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Intramodal dispersion is pulse spreading that occurs within a single mode.

It is a result of the group velocity being a function of the wavelength . Since intramodal dispersion depends on the wavelength, its effect on signal distorsion increases with the spectral width of the optical source. This spectral width is the band of wavelenths over which the source emits light. It is normally characterized by the root-mean-square (rms) spectral width . For light emitting diodes (LEDs) the rms spectral width is approximately 5 percent of a central wavelength. For example, if the peak emission wavelength of an LED source is 850 nm, a typical source spectral width would be 40 nm; that is, the source emits most of its optical power in the 830 to 870 nm wavelength bands. Laser diode optical sources have much narrower spectral widths, typical values being 1 to 2 nm. The two main causes of intramodal dispersion are: 1. Material dispersion, which arises from the variation of the refractive index of the core material as a function of wavelength. (Material dispersion is sometimes referred to as chromatic dispersion or spectral dispersion, since this is the same effect by which a prism spreads out a spectrum.). This causes a wavelength dependence of the group velocity of any given mode; that is, pulse spreading occures even when different wavelengths follow the same path. 2. Waveguide dispersion, which occurs because a single-mode fiber only confines about 80 percent of the optical power to the core. Dispersion thus arises, since the 20 percent of the light propagating in the cladding travels faster than the light confined to the core. The amount of waveguide dispersion depends on the fiber design, since the modal propagation constant is a function of a/ (the optical fiber dimension relative to the wavelength ; here a is the core radius.)

Modal dispersion It is important to examine the nature and effects of modal transmission. A fiber that has a high NA and/or diameter will have a large number of modes (rays of lights) operating along the length of that fiber. An omnidirectional light source (i.e. one that effectively radiates light rays equally in all directions) such as an LED will emit several thousand rays of light in a single pulse. Because the light source injects a broad angle of beam into the core, each mode of light travelling at a different angle as it propagtes down the fiber will therefore that it will take different length of time for each ray to travel from one end of the fiber to the other. The light transmitter will launch all modes into the fiber exactly at the same time, and the signal will appear at the the beginning of the fiber as a short sharp pulse. By the time the light reaches the end of the fiber, it will have spread out and will appear as an elongated pulse. This is referred to as a modal dispersion. The light ray that travels down the center axis of the fiber is referred to as the fundamental mode and is the lowest order mode possible. The light rays that travel the shorter distances down the length of the fiber are the lower order modes and the rays that travel the longer distances down the fiber are the higher order modes. If the input light pulses are too close together, then the output pulses will overlap on each other, causing inter-symbol interference at the receiver. The effect of modal dispersion would rely on this development. This situation will make it difficult for the receiver to distinguish between pulses and will introduce errors into the data. This is the major factor in the fiber optic cables (multimode types) that limit transmission speed. This is illustrated in figure below. It can be seen from this diagram that it will be difficult for the receiver to distinguish between the output pulses as they overlap on each other as they exit the fiber core (inter-symbol interference). Modal dispersion is measured in nanoseconds and is given by the following formula:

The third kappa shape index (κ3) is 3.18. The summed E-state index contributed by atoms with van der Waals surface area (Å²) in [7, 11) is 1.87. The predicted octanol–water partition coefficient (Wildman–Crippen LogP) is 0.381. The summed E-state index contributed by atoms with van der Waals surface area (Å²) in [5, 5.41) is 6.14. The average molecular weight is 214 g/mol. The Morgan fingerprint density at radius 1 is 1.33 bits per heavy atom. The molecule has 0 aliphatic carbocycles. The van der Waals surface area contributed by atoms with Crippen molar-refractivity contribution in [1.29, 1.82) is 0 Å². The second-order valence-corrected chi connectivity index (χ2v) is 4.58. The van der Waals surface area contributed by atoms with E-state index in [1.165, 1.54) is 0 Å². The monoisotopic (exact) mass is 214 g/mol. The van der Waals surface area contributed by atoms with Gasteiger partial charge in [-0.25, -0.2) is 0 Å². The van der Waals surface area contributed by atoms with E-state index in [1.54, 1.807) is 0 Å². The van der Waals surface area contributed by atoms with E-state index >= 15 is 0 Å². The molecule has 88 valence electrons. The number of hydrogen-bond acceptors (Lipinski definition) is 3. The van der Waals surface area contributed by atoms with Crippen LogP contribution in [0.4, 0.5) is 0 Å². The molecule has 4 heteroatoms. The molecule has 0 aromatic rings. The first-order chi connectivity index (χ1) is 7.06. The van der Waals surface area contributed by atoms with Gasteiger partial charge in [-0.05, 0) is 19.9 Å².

Where, D = D0 = Di =

total dispersion of a pulse pulse width at the output of the fiber in nanoseconds pulse width at the input of the fiber in nanoseconds

Modal dispersion increases with increasing NA, and therefore, the bandwidth of the fiber decreses with an increse in NA. The same rule applies to the increasing diameter of the core.